Surveys conducted by the Department of Justice have found that 85% of incarcerated youth can’t read. This unsettling link between illiteracy—something that is determined as early as five years old—and one’s likelihood of arrest is shocking. Given the disproportionate representation of black youth in our juvenile justice system, it’s evident that the lack of good schools, adequate funding, and resources in minority communities are the mechanisms by which African-American students are flushed down the school-to-prison pipeline.
Brandon Griggs has witnessed firsthand the inequities that permeate our education system; he’s also proud that as a 4.0 student and EVAC movement member, he is redefining stereotypes and setting an example for other black teens. Juvenile justice reform, Brandon argues, begins in our kindergarten classrooms, because keeping kids out of prison starts with giving them basic literacy skills.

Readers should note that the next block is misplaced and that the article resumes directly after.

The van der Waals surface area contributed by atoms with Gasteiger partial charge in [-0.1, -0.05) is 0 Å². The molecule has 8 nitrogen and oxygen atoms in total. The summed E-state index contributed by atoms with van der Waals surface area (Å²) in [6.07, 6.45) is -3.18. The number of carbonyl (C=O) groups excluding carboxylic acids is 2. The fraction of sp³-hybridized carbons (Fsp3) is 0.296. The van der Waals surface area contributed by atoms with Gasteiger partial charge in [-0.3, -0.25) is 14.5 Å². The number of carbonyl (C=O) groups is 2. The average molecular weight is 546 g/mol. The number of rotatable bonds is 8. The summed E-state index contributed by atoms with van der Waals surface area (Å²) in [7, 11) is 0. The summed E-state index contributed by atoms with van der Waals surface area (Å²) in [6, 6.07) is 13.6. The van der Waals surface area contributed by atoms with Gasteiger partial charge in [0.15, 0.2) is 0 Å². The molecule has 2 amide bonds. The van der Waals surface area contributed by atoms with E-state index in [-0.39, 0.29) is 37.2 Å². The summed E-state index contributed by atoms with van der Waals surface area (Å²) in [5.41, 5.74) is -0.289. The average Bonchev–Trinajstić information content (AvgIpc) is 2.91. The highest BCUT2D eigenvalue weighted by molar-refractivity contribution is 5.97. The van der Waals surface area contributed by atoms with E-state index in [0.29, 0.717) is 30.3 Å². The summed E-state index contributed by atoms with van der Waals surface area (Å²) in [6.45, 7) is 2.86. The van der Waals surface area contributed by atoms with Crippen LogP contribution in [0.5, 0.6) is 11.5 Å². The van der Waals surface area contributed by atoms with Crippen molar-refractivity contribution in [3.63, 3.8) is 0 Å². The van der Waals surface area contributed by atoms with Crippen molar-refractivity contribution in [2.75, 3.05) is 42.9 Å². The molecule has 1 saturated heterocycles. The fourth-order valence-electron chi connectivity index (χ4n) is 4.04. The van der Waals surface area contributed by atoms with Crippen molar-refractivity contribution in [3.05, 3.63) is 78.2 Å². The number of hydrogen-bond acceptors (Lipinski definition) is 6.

Brandon Griggs is a student activist and advocate for “at-risk” youth who, like him, have lived in the epicenter of gang and gun violence in Jacksonville and experienced its traumatic effects. As an advisor to Harvard’s Graduate School of Education, he represents Florida’s youth and brings attention to problems that students face, but that aren’t getting enough awareness. He was also elected to serve on the Jacksonville City Council Task Force on Safety and Crime Reduction, where he proposes further legislation on the violence that has so deeply impacted him. Brandon currently works as a national spokesperson for the Campaign for Youth Justice.